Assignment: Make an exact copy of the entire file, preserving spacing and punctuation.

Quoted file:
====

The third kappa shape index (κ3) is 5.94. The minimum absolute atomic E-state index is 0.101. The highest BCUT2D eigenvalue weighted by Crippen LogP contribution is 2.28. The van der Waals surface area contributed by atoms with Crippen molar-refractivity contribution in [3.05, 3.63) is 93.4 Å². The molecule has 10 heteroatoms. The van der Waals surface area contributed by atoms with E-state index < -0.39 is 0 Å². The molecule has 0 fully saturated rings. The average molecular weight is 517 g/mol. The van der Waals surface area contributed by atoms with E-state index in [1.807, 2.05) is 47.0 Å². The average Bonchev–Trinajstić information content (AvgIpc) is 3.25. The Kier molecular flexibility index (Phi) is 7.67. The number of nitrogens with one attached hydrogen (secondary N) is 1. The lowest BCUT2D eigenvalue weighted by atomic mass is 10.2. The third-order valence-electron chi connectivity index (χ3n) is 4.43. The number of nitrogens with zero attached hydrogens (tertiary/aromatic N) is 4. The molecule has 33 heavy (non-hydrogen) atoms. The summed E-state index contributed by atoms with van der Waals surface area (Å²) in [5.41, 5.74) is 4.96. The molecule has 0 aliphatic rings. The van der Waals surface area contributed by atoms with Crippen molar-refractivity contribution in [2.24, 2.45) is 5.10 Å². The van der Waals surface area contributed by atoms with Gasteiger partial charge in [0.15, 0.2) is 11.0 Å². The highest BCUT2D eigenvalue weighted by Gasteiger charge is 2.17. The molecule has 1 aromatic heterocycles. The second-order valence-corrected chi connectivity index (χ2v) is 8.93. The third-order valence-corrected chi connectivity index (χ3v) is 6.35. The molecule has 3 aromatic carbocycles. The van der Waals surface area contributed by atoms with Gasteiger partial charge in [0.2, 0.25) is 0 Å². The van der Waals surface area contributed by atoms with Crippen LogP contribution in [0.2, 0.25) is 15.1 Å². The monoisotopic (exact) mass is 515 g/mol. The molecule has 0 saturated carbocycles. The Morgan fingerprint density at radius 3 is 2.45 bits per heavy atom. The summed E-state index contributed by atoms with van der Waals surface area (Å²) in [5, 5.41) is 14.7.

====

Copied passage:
The third kappa shape index (κ3) is 5.94. The minimum absolute atomic E-state index is 0.101. The highest BCUT2D eigenvalue weighted by Crippen LogP contribution is 2.28. The van der Waals surface area contributed by atoms with Crippen molar-refractivity contribution in [3.05, 3.63) is 93.4 Å². The molecule has 10 heteroatoms. The van der Waals surface area contributed by atoms with E-state index < -0.39 is 0 Å². The molecule has 0 fully saturated rings. The average molecular weight is 517 g/mol. The van der Waals surface area contributed by atoms with E-state index in [1.807, 2.05) is 47.0 Å². The average Bonchev–Trinajstić information content (AvgIpc) is 3.25. The Kier molecular flexibility index (Phi) is 7.67. The number of nitrogens with one attached hydrogen (secondary N) is 1. The lowest BCUT2D eigenvalue weighted by atomic mass is 10.2. The third-order valence-electron chi connectivity index (χ3n) is 4.43. The number of nitrogens with zero attached hydrogens (tertiary/aromatic N) is 4. The molecule has 33 heavy (non-hydrogen) atoms. The summed E-state index contributed by atoms with van der Waals surface area (Å²) in [5.41, 5.74) is 4.96. The molecule has 0 aliphatic rings. The van der Waals surface area contributed by atoms with Crippen molar-refractivity contribution in [2.24, 2.45) is 5.10 Å². The van der Waals surface area contributed by atoms with Gasteiger partial charge in [0.15, 0.2) is 11.0 Å². The highest BCUT2D eigenvalue weighted by Gasteiger charge is 2.17. The molecule has 1 aromatic heterocycles. The second-order valence-corrected chi connectivity index (χ2v) is 8.93. The third-order valence-corrected chi connectivity index (χ3v) is 6.35. The molecule has 3 aromatic carbocycles. The van der Waals surface area contributed by atoms with Gasteiger partial charge in [0.2, 0.25) is 0 Å². The van der Waals surface area contributed by atoms with Crippen LogP contribution in [0.2, 0.25) is 15.1 Å². The monoisotopic (exact) mass is 515 g/mol. The molecule has 0 saturated carbocycles. The Morgan fingerprint density at radius 3 is 2.45 bits per heavy atom. The summed E-state index contributed by atoms with van der Waals surface area (Å²) in [5, 5.41) is 14.7.